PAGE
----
Whilst it may seem macarbe, this technique is far more environmentally friendly that tradition cremation techniques. For example, through the use of cremation, a single person can contribute over 200kg of air emissions.


Fig 1
the “alkaline hydrolysis” unit installed at a Florida funeral home.

In contrast to this method, Neil also discusses an alternate approach titled ‘Promession’. Promession is the brain child of a Swedish biologist named Susanne Wiigh-Masak, and is likened to a method of composting.

Promession is described as:

The process involves a fully automated and patented machine. Coffins are fed in one end, and the body removed from the coffin within the unit and then treated with liquid nitrogen.

The body is then vibrated until the body fragments, after which the remains are dried and refined further, and then passed through filters to remove metals, including dental amalgam. The remains are then poured into a square biodegradable coffin, again automatically, for shallow burial.

The combination of the tiny body fragments and the square biodegradable coffin, results in a smaller burial plot and hastens the decomposition process. Whilst I like the sound of my body getting so jiggy with it, that it breaks into thousands of pieces allowing for bite sized morsels for all sorts of soil bacteria and underground creatures, it is nowhere near as cool as the mushroom death suit!

The mushroom death suit is the work of an artist by the name of Jae Rhim Lee. Basicallly, it is a body suit embroidered with thread infused with mushroom spores. The design of which is inspired by the dendritic growth of mushroom mycelium.

According to Jae Rhim Lee the suit:

Is accompanied by an Alternative Embalming Fluid, a liquid spore slurry, and Decompiculture Makeup, a two-part makeup consisting of a mixture of dry mineral makeup and dried mushroom spores and a separate liquid culture medium. Combining the two parts and applying them to the body activates the mushroom spores to develop and grow.

The project is currently growing and training various mushroom cultivars in the hope of producing what she refers to as the ‘infinity mushroom’.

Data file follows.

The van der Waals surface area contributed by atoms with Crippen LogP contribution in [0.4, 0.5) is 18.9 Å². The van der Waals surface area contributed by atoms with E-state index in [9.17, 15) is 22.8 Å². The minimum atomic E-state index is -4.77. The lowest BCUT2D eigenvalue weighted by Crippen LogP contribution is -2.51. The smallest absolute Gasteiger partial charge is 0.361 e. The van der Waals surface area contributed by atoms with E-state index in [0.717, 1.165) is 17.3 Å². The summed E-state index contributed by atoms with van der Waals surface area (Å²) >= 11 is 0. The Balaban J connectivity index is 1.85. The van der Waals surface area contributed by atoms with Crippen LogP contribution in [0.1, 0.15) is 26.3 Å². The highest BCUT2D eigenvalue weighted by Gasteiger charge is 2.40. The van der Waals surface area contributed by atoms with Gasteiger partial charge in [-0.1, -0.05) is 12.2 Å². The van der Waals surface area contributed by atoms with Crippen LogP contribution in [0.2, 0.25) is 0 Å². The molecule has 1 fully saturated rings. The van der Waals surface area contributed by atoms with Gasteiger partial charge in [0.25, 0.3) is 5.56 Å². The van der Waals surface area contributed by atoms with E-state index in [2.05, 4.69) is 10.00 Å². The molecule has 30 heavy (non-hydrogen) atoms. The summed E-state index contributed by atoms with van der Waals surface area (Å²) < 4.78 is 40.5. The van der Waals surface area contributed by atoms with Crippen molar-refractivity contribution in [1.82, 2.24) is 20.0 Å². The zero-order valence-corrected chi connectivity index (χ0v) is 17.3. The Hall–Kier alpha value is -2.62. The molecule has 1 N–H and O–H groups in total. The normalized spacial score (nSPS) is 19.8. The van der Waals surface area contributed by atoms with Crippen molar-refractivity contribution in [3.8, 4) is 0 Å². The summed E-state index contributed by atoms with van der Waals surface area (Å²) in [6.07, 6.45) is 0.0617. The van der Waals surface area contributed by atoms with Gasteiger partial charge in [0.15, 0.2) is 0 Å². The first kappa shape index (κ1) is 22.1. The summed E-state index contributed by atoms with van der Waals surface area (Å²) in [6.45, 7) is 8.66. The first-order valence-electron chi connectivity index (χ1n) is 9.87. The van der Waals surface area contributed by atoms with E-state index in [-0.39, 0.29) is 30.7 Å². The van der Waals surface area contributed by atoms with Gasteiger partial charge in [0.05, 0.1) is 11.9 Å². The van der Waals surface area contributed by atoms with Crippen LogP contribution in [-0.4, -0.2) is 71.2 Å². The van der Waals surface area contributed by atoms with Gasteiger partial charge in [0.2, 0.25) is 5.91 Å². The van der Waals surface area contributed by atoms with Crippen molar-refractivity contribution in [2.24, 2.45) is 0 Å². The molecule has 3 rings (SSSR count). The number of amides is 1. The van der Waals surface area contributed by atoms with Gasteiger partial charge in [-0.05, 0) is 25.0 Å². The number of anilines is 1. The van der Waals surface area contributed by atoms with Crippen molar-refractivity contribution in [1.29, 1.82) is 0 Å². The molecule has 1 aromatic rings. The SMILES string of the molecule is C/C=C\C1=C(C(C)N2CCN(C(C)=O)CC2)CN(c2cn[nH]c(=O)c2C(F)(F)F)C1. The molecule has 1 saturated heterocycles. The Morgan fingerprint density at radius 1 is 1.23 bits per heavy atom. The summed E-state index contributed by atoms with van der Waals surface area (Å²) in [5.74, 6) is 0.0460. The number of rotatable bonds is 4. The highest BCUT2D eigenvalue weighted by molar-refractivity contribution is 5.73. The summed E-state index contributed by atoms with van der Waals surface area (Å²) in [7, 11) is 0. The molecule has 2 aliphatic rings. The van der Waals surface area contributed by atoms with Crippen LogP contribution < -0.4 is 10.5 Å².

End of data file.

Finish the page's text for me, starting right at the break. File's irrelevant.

Jae Rhim Lee is training fungi to consume her own body tissue and excretions–skin, hair, nails, blood, bone, fat, tears, urine, feces, and sweat. The fungi have been chosen for their potential to utilize the nutrients in human tissue and to remediate industrial toxins in soil.

How do you plan to go in the end?

To read Neil Bowdler’s full article on liquefication and promession, visit:
http://www.bbc.co.uk/news/science-environment-14114555

To learn more about the mushroom death suit, visit:
http://infinityburialproject.com/mushroom

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Human skin which is nearly bulletproof?

by on Aug.22, 2011, under cool, science, technology

After spending a weekend watching the Hulk, the news of human skin which is nearly bulletproof was simply too intriguing to pass up.

Apparently, Researchers from the 2.6g 329m/s project (the maximum weight and velocity of a .22 calibre Long Rifle bullet from which a Type 1 bulletproof vest should protect you) have been working on combining the mechanical strengths of spidersilk thread and the frailties of human skin.

Essaidi says, “By implementing this bulletproof matrix of spider silk produced by transgenic goats in human skin I want to explore the social, political, ethical and cultural issues surrounding safety in a world with access to new biotechnologies. Issues which arise on the basis of ancient human desire for invulnerability. It is legend that Achilles, the central character of Homer’s Iliad was invulnerable in all of his body except for his heel. Will we in the near future due to biotechnology no longer need to descend from a godly bloodline in order to have traits like invulnerability?”